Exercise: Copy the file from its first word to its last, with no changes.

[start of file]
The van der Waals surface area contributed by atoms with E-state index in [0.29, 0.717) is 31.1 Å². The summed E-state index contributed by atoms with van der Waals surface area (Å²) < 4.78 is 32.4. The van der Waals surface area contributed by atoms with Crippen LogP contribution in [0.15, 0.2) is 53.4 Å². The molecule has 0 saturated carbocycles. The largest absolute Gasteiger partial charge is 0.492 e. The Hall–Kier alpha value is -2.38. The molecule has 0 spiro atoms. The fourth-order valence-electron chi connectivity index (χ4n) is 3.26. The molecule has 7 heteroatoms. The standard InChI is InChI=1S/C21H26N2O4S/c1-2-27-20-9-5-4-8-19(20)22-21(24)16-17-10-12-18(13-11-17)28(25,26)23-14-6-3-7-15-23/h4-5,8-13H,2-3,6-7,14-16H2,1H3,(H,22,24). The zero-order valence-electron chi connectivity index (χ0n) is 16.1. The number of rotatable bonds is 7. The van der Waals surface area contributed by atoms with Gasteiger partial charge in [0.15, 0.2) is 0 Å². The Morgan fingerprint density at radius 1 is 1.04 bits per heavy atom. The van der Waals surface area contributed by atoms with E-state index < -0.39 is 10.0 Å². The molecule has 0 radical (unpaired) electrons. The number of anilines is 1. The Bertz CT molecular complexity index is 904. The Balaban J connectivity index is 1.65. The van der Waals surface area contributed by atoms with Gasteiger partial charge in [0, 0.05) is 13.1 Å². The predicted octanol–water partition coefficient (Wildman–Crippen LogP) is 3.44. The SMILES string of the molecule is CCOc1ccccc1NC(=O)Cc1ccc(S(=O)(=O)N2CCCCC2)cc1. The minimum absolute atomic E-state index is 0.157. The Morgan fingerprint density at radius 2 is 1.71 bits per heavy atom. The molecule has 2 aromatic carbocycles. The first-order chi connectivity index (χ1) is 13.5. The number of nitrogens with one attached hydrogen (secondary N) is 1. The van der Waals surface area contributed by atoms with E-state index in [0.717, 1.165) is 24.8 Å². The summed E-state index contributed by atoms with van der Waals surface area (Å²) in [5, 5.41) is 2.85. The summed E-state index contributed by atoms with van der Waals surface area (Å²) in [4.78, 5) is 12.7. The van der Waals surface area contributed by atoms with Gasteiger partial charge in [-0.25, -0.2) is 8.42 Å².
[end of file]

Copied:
The van der Waals surface area contributed by atoms with E-state index in [0.29, 0.717) is 31.1 Å². The summed E-state index contributed by atoms with van der Waals surface area (Å²) < 4.78 is 32.4. The van der Waals surface area contributed by atoms with Crippen LogP contribution in [0.15, 0.2) is 53.4 Å². The molecule has 0 saturated carbocycles. The largest absolute Gasteiger partial charge is 0.492 e. The Hall–Kier alpha value is -2.38. The molecule has 0 spiro atoms. The fourth-order valence-electron chi connectivity index (χ4n) is 3.26. The molecule has 7 heteroatoms. The standard InChI is InChI=1S/C21H26N2O4S/c1-2-27-20-9-5-4-8-19(20)22-21(24)16-17-10-12-18(13-11-17)28(25,26)23-14-6-3-7-15-23/h4-5,8-13H,2-3,6-7,14-16H2,1H3,(H,22,24). The zero-order valence-electron chi connectivity index (χ0n) is 16.1. The number of rotatable bonds is 7. The van der Waals surface area contributed by atoms with Gasteiger partial charge in [0.15, 0.2) is 0 Å². The Morgan fingerprint density at radius 1 is 1.04 bits per heavy atom. The van der Waals surface area contributed by atoms with E-state index < -0.39 is 10.0 Å². The molecule has 0 radical (unpaired) electrons. The number of anilines is 1. The Bertz CT molecular complexity index is 904. The Balaban J connectivity index is 1.65. The van der Waals surface area contributed by atoms with Gasteiger partial charge in [0, 0.05) is 13.1 Å². The predicted octanol–water partition coefficient (Wildman–Crippen LogP) is 3.44. The SMILES string of the molecule is CCOc1ccccc1NC(=O)Cc1ccc(S(=O)(=O)N2CCCCC2)cc1. The minimum absolute atomic E-state index is 0.157. The Morgan fingerprint density at radius 2 is 1.71 bits per heavy atom. The molecule has 2 aromatic carbocycles. The first-order chi connectivity index (χ1) is 13.5. The number of nitrogens with one attached hydrogen (secondary N) is 1. The van der Waals surface area contributed by atoms with E-state index in [0.717, 1.165) is 24.8 Å². The summed E-state index contributed by atoms with van der Waals surface area (Å²) in [5, 5.41) is 2.85. The summed E-state index contributed by atoms with van der Waals surface area (Å²) in [4.78, 5) is 12.7. The van der Waals surface area contributed by atoms with Gasteiger partial charge in [-0.25, -0.2) is 8.42 Å².